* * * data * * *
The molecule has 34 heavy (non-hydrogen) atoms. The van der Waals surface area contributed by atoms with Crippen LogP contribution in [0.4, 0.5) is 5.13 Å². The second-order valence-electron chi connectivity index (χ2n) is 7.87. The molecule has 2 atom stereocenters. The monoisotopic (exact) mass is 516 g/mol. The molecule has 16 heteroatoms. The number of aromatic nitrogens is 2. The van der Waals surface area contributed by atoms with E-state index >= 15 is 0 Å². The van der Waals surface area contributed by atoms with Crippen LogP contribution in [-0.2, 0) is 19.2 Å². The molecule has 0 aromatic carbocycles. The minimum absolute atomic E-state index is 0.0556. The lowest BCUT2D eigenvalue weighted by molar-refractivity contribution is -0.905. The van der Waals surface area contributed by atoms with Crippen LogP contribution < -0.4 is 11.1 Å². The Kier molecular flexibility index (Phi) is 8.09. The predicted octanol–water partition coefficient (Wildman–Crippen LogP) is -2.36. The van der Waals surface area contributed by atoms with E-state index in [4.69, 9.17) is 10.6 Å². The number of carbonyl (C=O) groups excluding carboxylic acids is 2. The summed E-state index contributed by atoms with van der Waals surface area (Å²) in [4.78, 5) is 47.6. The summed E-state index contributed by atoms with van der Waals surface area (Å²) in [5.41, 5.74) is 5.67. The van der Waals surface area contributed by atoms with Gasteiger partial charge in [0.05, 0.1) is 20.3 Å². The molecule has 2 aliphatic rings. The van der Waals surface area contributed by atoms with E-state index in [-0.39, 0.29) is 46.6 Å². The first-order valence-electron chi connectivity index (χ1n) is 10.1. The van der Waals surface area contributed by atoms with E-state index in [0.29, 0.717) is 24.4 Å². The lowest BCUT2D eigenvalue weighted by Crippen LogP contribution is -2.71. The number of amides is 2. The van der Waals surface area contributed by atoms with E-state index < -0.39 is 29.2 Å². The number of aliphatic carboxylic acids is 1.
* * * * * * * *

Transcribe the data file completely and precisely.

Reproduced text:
The molecule has 34 heavy (non-hydrogen) atoms. The van der Waals surface area contributed by atoms with Crippen LogP contribution in [0.4, 0.5) is 5.13 Å². The second-order valence-electron chi connectivity index (χ2n) is 7.87. The molecule has 2 atom stereocenters. The monoisotopic (exact) mass is 516 g/mol. The molecule has 16 heteroatoms. The number of aromatic nitrogens is 2. The van der Waals surface area contributed by atoms with E-state index >= 15 is 0 Å². The van der Waals surface area contributed by atoms with Crippen LogP contribution in [-0.2, 0) is 19.2 Å². The molecule has 0 aromatic carbocycles. The minimum absolute atomic E-state index is 0.0556. The lowest BCUT2D eigenvalue weighted by molar-refractivity contribution is -0.905. The van der Waals surface area contributed by atoms with Crippen LogP contribution < -0.4 is 11.1 Å². The Kier molecular flexibility index (Phi) is 8.09. The predicted octanol–water partition coefficient (Wildman–Crippen LogP) is -2.36. The van der Waals surface area contributed by atoms with E-state index in [4.69, 9.17) is 10.6 Å². The number of carbonyl (C=O) groups excluding carboxylic acids is 2. The summed E-state index contributed by atoms with van der Waals surface area (Å²) in [4.78, 5) is 47.6. The summed E-state index contributed by atoms with van der Waals surface area (Å²) in [5.41, 5.74) is 5.67. The van der Waals surface area contributed by atoms with Gasteiger partial charge in [0.05, 0.1) is 20.3 Å². The molecule has 2 aliphatic rings. The van der Waals surface area contributed by atoms with E-state index in [-0.39, 0.29) is 46.6 Å². The first-order valence-electron chi connectivity index (χ1n) is 10.1. The van der Waals surface area contributed by atoms with E-state index in [0.29, 0.717) is 24.4 Å². The lowest BCUT2D eigenvalue weighted by Crippen LogP contribution is -2.71. The number of amides is 2. The van der Waals surface area contributed by atoms with E-state index < -0.39 is 29.2 Å². The number of aliphatic carboxylic acids is 1.